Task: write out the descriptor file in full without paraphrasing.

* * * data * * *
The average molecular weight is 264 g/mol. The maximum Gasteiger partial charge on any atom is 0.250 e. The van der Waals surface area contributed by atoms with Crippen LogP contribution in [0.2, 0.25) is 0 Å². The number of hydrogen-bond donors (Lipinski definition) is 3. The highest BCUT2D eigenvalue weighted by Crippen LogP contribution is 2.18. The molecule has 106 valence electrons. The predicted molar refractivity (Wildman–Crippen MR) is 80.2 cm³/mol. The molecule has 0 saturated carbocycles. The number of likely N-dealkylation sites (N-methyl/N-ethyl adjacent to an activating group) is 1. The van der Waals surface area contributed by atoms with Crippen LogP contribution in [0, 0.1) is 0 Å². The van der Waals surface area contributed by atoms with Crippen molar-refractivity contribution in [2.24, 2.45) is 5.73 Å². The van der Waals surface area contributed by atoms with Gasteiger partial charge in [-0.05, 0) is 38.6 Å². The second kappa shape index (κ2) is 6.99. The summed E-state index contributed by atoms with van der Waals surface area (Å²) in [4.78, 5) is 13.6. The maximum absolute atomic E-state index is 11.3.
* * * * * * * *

The average molecular weight is 264 g/mol. The maximum Gasteiger partial charge on any atom is 0.250 e. The van der Waals surface area contributed by atoms with Crippen LogP contribution in [0.2, 0.25) is 0 Å². The number of hydrogen-bond donors (Lipinski definition) is 3. The highest BCUT2D eigenvalue weighted by Crippen LogP contribution is 2.18. The molecule has 106 valence electrons. The predicted molar refractivity (Wildman–Crippen MR) is 80.2 cm³/mol. The molecule has 0 saturated carbocycles. The number of likely N-dealkylation sites (N-methyl/N-ethyl adjacent to an activating group) is 1. The van der Waals surface area contributed by atoms with Crippen LogP contribution in [0, 0.1) is 0 Å². The van der Waals surface area contributed by atoms with Crippen molar-refractivity contribution in [2.24, 2.45) is 5.73 Å². The van der Waals surface area contributed by atoms with Gasteiger partial charge in [-0.05, 0) is 38.6 Å². The second kappa shape index (κ2) is 6.99. The summed E-state index contributed by atoms with van der Waals surface area (Å²) in [4.78, 5) is 13.6. The maximum absolute atomic E-state index is 11.3.